Orioles Manager Earl Weaver Changed Tom Shopay’s Life By Asking Two Questions

Cal Ripken Jr. collected
this card A LOT! I found
this specimen and some
great reading at
the Orioles Card website!

Judge a great leader by words and deeds. Tom Shopay saw the best of both from Hall of Fame manager Earl Weaver.

“One thing Weaver said that I remember was…

You have two choices when you step on the field. You can win or lose. Why step on the field if you are going to lose?”

I saw that Shopay had worked twice as a reserve catcher in Baltimore. Sometimes, the smallest statistic can uncover the biggest tale.

“It was his [Weaver’s] idea. I was breaking in a catcher’s mitt during batting practice for weeks. Then, Andy Etchebarren was traded to the Angels and Earl always had three catchers. So he came up to me and asked if I ever caught before. At that point, I knew where he was going.

I said, ‘Hell, Yes!’

The only time I ever put on catcher’s equipment was when two catchers got hurt in college and they asked for a volunteer.

I ended up by catching two full big league games and extended my career two years.”

Shopay grew up in Bristol, Connecticut. See how his hometown honored him. Measure Shopay’s grin to see how much the honor must mean.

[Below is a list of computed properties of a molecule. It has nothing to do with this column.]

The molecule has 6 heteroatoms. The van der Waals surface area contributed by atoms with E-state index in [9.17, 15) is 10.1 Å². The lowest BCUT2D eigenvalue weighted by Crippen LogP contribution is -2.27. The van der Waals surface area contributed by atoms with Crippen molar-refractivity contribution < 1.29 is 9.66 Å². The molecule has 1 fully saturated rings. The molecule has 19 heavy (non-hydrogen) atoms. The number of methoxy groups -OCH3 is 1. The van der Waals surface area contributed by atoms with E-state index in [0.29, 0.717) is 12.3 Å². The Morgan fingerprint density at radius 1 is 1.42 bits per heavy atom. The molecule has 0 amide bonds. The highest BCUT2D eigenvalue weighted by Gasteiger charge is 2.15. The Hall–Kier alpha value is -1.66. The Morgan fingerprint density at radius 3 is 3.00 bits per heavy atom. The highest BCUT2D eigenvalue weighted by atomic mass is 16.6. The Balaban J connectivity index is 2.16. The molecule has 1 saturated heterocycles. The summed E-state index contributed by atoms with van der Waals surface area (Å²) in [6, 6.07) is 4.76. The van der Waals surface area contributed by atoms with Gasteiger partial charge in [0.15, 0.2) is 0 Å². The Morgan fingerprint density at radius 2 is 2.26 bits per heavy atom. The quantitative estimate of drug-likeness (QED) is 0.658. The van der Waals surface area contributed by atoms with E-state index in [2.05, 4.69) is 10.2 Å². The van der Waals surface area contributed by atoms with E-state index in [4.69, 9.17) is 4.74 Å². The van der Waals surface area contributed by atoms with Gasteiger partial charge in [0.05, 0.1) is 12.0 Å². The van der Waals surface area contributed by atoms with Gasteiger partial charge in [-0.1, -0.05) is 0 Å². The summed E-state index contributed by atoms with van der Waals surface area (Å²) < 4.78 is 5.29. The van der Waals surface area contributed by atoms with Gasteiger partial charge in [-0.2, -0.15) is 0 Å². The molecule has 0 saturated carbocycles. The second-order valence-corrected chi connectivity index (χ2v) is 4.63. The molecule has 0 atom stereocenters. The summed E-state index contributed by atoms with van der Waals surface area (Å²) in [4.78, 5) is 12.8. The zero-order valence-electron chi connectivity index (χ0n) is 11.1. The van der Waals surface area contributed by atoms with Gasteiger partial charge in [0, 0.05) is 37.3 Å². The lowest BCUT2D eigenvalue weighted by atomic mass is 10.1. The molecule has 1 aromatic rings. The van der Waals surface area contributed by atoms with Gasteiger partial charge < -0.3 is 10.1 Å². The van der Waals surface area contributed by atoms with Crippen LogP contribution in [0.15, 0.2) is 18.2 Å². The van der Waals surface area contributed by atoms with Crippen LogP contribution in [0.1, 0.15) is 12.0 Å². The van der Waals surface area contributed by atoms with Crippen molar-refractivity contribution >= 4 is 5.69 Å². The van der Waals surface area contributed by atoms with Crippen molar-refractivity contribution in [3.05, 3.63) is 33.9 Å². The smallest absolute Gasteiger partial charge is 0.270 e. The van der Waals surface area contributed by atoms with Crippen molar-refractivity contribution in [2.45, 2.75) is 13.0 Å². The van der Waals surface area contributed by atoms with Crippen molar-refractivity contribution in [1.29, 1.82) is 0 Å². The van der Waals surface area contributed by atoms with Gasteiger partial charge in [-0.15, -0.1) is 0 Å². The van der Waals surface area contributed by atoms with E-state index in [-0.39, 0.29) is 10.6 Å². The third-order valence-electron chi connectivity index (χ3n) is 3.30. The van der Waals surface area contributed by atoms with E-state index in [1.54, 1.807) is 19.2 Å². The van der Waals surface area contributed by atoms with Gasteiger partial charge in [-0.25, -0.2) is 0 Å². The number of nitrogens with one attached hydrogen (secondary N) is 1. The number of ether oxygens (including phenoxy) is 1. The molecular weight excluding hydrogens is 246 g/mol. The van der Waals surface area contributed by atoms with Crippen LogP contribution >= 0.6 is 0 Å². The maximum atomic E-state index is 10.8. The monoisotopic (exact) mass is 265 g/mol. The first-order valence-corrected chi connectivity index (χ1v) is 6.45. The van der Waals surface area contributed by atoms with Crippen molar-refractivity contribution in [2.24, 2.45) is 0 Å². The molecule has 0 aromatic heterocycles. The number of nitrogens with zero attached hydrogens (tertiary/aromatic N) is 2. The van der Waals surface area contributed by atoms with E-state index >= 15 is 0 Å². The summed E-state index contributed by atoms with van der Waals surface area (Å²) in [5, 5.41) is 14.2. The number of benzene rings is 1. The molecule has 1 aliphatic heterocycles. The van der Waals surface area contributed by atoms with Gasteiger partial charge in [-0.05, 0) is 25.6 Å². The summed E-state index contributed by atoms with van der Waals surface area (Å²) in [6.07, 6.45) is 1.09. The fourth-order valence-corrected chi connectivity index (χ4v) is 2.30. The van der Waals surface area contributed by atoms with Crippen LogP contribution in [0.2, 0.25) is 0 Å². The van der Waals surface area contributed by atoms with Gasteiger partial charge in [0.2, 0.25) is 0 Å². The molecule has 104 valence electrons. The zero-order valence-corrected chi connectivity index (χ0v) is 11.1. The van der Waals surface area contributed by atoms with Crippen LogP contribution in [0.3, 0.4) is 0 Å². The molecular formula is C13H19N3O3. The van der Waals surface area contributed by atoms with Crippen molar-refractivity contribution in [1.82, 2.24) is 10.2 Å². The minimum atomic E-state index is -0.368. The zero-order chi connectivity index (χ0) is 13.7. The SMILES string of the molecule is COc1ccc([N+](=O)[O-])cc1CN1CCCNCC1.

Yankee Slugger Tom Shopay Owns Souvenir, Courtesy of Fast-Acting Teammate Jim Bouton

Kudos to Jay Grossman and
http://www.sportscarddatabase.com/
for preserving this sad
specimen of hobby history:
AN AIRBRUSHED YANKEE!

Time to create a new statistic. Jim Bouton gets the first “historical” assist. Okay…save one for Tom House in the Atlanta bullpen when Hank Aaron set homer history (but that’s another story).

Tom Shopay began his baseball life as a New York Yankee. On Sept. 23, 1967, Shopay collected his first-ever home run, off Minnesota’s Dave Boswell at Metropolitan Stadium. Meanwhile, Bouton collected the artifact, negotiating with partisan Twins rooters. I’m guessing that the famous author-to-be served as a horse-trading Santa Claus for more than one rookie in his pitching career.

As Shopay saw it:

“The pitch was a fastball on the inner half of the plate. Jim Bouton traded a fan a couple of new balls for my ball. He was in the bullpen.”

(Thanks to www.retrosheet.org for the details!)

Shopay was a Rule 5 draft acquisition by the Orioles, ending his brief time in pinstripes. I asked him to compare the media attention he observed with each team.

“At the time I played, it seemed that you had more newspaper coverage. But New York is New York. The sports writers were always around, and plenty of them.

Baltimore was always doing a lot of radio and TV interviews. They also had the same beat writers that were with you all the time. They were good human beings, too.”

Tomorrow: Words of wisdom from Baltimore manager Earl Weaver.

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